There is marked beauty in handwoven fabrics, the art that sustains social enterprise Creative Definitions. Handwoven fabrics speak of longstanding traditions. Handwoven fabrics are, by virtue, environmentally friendly. Handwoven fabrics, due to its manual nature, are unique. Since 2017, Mike and Banj Claparols have been continuing to develop ways to best manufacture and present these cultural textiles to a wider stage.

Creative Definitions is more than a purveyor of cotton and abaca fabric. Its business has created a stable livelihood for various weaving communities in the Negros Island. Its determined promotion of handwoven textiles has put a spotlight on locally grown natural fibers, such as cotton, abaca, and pineapple. Its rigorous innovation has pushed these textiles further into the mainstream, incorporating them into daily life from home décor to fashion.

The weaves themselves, unique and varied, are enough of a design to create snazzy blankets, soothing throws, soft cushion covers. The Amion shawl, which has a weave originally designed by Valladolid master weaver Helen Managuit, uses gray, lavender, and natural warp yarns, adding a new color to the weft to create a unique product every time. Blends of abaca and cotton produce a lovely sheen on table runners like the Puso and Baybay. Creative Definitions is especially in demand for its sustainable handwoven fabrics, which are sold by the meter and ideal for tapestries, purses, and runners.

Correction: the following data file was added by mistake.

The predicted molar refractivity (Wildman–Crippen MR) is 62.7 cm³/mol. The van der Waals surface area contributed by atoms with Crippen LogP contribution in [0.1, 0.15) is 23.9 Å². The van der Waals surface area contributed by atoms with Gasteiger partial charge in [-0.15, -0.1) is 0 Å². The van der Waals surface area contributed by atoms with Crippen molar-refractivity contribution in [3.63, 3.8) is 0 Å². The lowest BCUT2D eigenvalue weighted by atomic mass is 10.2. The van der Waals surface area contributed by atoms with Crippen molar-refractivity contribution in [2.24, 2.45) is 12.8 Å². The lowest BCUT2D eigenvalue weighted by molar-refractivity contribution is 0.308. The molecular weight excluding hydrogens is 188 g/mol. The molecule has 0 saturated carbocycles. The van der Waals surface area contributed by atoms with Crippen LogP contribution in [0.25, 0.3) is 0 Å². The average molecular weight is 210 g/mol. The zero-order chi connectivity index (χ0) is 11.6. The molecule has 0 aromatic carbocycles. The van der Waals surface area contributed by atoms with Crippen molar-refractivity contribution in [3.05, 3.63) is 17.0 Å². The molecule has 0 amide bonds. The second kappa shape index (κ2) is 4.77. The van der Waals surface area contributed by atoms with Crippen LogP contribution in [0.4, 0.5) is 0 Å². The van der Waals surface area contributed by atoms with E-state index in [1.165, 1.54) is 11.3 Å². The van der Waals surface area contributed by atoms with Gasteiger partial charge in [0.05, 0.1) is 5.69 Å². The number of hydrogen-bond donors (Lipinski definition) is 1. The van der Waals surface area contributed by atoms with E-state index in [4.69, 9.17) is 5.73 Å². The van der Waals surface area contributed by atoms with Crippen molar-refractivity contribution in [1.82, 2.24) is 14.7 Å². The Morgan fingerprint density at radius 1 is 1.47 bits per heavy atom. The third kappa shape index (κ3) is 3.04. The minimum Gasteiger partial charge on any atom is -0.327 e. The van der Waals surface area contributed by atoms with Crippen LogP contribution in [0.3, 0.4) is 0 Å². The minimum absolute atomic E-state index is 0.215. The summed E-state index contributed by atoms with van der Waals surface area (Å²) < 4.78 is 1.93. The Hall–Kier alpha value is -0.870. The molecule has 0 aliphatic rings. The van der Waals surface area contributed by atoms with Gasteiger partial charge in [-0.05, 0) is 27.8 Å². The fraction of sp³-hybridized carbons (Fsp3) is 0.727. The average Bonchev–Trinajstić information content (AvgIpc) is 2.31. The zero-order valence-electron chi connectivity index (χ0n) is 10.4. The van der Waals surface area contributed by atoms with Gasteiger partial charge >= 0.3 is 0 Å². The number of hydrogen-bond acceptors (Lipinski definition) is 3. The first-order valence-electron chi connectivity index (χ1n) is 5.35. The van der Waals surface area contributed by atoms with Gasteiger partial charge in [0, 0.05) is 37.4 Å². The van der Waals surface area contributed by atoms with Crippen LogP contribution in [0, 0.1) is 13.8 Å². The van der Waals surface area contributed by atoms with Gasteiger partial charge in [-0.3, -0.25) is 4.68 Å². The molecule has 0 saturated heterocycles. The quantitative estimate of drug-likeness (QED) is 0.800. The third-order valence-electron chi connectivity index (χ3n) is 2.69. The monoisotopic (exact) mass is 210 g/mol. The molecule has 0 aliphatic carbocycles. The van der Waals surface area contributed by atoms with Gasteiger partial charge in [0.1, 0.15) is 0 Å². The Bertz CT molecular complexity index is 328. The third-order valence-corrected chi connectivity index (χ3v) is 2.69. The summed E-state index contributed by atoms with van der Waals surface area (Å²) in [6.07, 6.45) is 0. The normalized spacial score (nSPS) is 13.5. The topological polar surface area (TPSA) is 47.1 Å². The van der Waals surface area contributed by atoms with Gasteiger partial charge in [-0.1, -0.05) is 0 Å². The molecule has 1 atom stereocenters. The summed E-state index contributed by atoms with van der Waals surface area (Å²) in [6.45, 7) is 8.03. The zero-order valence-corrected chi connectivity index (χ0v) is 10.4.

In 2019, after two years of research, the company introduced LAKAT Sustainables, a line of hand-sewn footwear made with its signature handwoven textiles, indigenous fibers, and virgin and recycled rubber. The entire project was born in partnership with skilled shoemakers from Marikina. These stylish loafers will be especially highlighted in this year’s Manila FAME.

When the pandemic reached the Philippines, Creative Definitions had to cut production levels to nearly half the usual capacity, but it persevered to sustain the many communities dependent on it. Trade fairs shut down, institutional buyers stopped ordering—traditional channels of marketing ceased for over five months, but it had to be business as usual. The workaround was to strengthen e-commerce: with its website, Creative Definitions has just made buying indigenous textures more convenient.


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